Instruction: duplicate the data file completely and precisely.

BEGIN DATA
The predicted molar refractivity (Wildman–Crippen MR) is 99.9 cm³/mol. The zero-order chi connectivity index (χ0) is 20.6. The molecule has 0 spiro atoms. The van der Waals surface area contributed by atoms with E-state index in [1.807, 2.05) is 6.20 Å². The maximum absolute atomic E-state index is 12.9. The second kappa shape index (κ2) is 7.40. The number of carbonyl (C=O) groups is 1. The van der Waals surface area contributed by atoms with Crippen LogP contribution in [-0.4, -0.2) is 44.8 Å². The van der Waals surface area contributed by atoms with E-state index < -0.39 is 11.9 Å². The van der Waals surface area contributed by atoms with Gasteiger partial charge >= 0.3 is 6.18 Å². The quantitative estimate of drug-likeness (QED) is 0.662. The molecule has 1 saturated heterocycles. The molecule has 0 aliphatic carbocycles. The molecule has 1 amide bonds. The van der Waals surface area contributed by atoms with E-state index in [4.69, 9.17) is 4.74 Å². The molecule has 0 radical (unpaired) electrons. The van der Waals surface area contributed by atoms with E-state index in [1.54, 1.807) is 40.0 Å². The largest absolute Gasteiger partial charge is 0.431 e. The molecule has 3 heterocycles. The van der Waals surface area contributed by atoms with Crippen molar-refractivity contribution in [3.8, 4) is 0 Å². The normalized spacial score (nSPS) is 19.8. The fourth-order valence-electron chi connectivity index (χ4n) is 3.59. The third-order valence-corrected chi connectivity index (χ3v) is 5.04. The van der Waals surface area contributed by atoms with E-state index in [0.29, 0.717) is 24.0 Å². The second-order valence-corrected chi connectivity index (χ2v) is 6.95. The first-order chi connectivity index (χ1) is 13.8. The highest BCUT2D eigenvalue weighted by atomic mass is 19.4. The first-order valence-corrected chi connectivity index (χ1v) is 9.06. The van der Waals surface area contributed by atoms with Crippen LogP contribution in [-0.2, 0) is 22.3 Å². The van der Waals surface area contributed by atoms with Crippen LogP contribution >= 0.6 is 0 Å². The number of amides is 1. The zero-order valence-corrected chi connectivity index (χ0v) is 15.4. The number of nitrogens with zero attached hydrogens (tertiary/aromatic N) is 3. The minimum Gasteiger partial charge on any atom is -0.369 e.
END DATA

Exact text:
The predicted molar refractivity (Wildman–Crippen MR) is 99.9 cm³/mol. The zero-order chi connectivity index (χ0) is 20.6. The molecule has 0 spiro atoms. The van der Waals surface area contributed by atoms with E-state index in [1.807, 2.05) is 6.20 Å². The maximum absolute atomic E-state index is 12.9. The second kappa shape index (κ2) is 7.40. The number of carbonyl (C=O) groups is 1. The van der Waals surface area contributed by atoms with Crippen LogP contribution in [-0.4, -0.2) is 44.8 Å². The van der Waals surface area contributed by atoms with E-state index < -0.39 is 11.9 Å². The van der Waals surface area contributed by atoms with Gasteiger partial charge >= 0.3 is 6.18 Å². The quantitative estimate of drug-likeness (QED) is 0.662. The molecule has 1 saturated heterocycles. The molecule has 0 aliphatic carbocycles. The molecule has 1 amide bonds. The van der Waals surface area contributed by atoms with E-state index in [4.69, 9.17) is 4.74 Å². The molecule has 0 radical (unpaired) electrons. The van der Waals surface area contributed by atoms with E-state index in [1.54, 1.807) is 40.0 Å². The largest absolute Gasteiger partial charge is 0.431 e. The molecule has 3 heterocycles. The van der Waals surface area contributed by atoms with Crippen molar-refractivity contribution in [3.8, 4) is 0 Å². The normalized spacial score (nSPS) is 19.8. The fourth-order valence-electron chi connectivity index (χ4n) is 3.59. The third-order valence-corrected chi connectivity index (χ3v) is 5.04. The van der Waals surface area contributed by atoms with E-state index in [0.29, 0.717) is 24.0 Å². The second-order valence-corrected chi connectivity index (χ2v) is 6.95. The first-order chi connectivity index (χ1) is 13.8. The highest BCUT2D eigenvalue weighted by atomic mass is 19.4. The first-order valence-corrected chi connectivity index (χ1v) is 9.06. The van der Waals surface area contributed by atoms with Crippen LogP contribution in [-0.2, 0) is 22.3 Å². The van der Waals surface area contributed by atoms with Crippen LogP contribution >= 0.6 is 0 Å². The number of amides is 1. The zero-order valence-corrected chi connectivity index (χ0v) is 15.4. The number of nitrogens with zero attached hydrogens (tertiary/aromatic N) is 3. The minimum Gasteiger partial charge on any atom is -0.369 e.